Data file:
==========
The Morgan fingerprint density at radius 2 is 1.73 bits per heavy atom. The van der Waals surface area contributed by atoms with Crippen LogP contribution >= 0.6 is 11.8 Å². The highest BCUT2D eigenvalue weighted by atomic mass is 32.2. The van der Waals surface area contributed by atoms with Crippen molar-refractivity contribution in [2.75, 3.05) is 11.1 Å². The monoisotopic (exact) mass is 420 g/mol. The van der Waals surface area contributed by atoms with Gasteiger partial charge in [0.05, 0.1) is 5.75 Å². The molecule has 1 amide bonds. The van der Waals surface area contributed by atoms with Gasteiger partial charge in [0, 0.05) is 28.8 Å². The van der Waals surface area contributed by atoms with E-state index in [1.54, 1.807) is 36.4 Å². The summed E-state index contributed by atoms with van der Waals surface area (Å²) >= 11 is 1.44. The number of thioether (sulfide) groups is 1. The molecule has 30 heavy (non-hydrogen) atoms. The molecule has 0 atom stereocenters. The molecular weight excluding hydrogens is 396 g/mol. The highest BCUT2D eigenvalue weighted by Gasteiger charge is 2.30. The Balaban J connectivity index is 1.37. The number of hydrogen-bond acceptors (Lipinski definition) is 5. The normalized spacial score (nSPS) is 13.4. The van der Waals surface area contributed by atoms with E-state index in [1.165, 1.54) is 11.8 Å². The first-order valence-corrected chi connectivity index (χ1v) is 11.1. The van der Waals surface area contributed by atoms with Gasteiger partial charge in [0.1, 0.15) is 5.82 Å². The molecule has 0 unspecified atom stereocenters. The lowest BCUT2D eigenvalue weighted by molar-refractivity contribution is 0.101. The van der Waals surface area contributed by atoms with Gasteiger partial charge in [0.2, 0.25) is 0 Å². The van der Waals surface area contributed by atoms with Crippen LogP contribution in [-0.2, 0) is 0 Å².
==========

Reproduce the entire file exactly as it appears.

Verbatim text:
The Morgan fingerprint density at radius 2 is 1.73 bits per heavy atom. The van der Waals surface area contributed by atoms with Crippen LogP contribution >= 0.6 is 11.8 Å². The highest BCUT2D eigenvalue weighted by atomic mass is 32.2. The van der Waals surface area contributed by atoms with Crippen molar-refractivity contribution in [2.75, 3.05) is 11.1 Å². The monoisotopic (exact) mass is 420 g/mol. The van der Waals surface area contributed by atoms with Gasteiger partial charge in [0.05, 0.1) is 5.75 Å². The molecule has 1 amide bonds. The van der Waals surface area contributed by atoms with Gasteiger partial charge in [0, 0.05) is 28.8 Å². The van der Waals surface area contributed by atoms with E-state index in [1.54, 1.807) is 36.4 Å². The summed E-state index contributed by atoms with van der Waals surface area (Å²) >= 11 is 1.44. The number of thioether (sulfide) groups is 1. The molecule has 30 heavy (non-hydrogen) atoms. The molecule has 0 atom stereocenters. The molecular weight excluding hydrogens is 396 g/mol. The highest BCUT2D eigenvalue weighted by Gasteiger charge is 2.30. The Balaban J connectivity index is 1.37. The number of hydrogen-bond acceptors (Lipinski definition) is 5. The normalized spacial score (nSPS) is 13.4. The van der Waals surface area contributed by atoms with E-state index in [1.165, 1.54) is 11.8 Å². The first-order valence-corrected chi connectivity index (χ1v) is 11.1. The van der Waals surface area contributed by atoms with Gasteiger partial charge in [0.1, 0.15) is 5.82 Å². The molecule has 0 unspecified atom stereocenters. The lowest BCUT2D eigenvalue weighted by molar-refractivity contribution is 0.101. The van der Waals surface area contributed by atoms with Gasteiger partial charge in [0.2, 0.25) is 0 Å². The van der Waals surface area contributed by atoms with Crippen LogP contribution in [-0.2, 0) is 0 Å².